Enough about heat differentials, what about the food? As I said, this was all short notice. I tossed the shoulder in a Ziplock bag with a dry rub that I didn’t even bother to measure (salt, sugar, pepper, paprika, dry mustard, chile powder, onion powder, garlic powder). Got the fire going and let it stabilize at 330 or so. Yesterday, I tried the Minion Method for the first time: unlit charcoal and wood in the basket; load and light the charcoal chimney; dump lit coals into basket.

Meat went on at 1 p.m. Internal temp, slowly, slowly climbed. It seemed to get stuck in the 130s between hour one and hour two and, as prophesied, right after the two hour mark, it hit 150 and just wouldn’t budge. So I wrapped it in foil and, sure enough, temp started to climb again. I was shooting for an internal temp of 190, after which point I’d yank it out of the foil and let the flames crisp up the bark again. Right at hour five, it hit 189/190. And right at hour five, I found myself completely without charcoal. ARGGHHHHH!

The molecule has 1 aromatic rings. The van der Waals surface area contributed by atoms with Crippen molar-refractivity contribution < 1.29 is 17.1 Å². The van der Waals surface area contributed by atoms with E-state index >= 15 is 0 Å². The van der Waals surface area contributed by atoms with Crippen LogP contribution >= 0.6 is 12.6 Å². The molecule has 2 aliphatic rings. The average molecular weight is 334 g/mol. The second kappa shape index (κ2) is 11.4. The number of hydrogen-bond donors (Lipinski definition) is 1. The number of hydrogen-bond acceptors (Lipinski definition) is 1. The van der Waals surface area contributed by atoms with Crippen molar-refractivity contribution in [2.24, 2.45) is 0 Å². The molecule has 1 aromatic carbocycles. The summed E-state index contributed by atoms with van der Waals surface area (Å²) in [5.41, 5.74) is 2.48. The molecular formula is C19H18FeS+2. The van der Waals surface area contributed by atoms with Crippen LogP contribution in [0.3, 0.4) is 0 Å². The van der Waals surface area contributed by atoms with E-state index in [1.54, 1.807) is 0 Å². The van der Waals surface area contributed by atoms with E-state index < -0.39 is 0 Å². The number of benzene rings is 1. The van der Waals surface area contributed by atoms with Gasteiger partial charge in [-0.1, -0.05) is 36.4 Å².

I could have finished in the oven, but by this point I was growing impatient with the experiment — and even in an experiment I didn’t want to rely on the oven.

So how did it come out? It could have been a little more tender. Don’t know if that’s a result of the high temp or not letting it go longer. I’m suspecting the latter. As it is, the crust came out pretty good, the smoke ring was perfect and the flavoring was decent considering the lack of preparation and measuring. And slapping it in that foil made for a lot of juice that could be poured back over the meat once it was properly shredded.

Aside from learning a few things about my own equipment, yesterday also proved to me that, if it comes down to it, I don’t necessarily have to have a lump of meat on the smoker for 14 damn hours.

Finally, I didn’t take any pictures, so I guess none of this actually happened.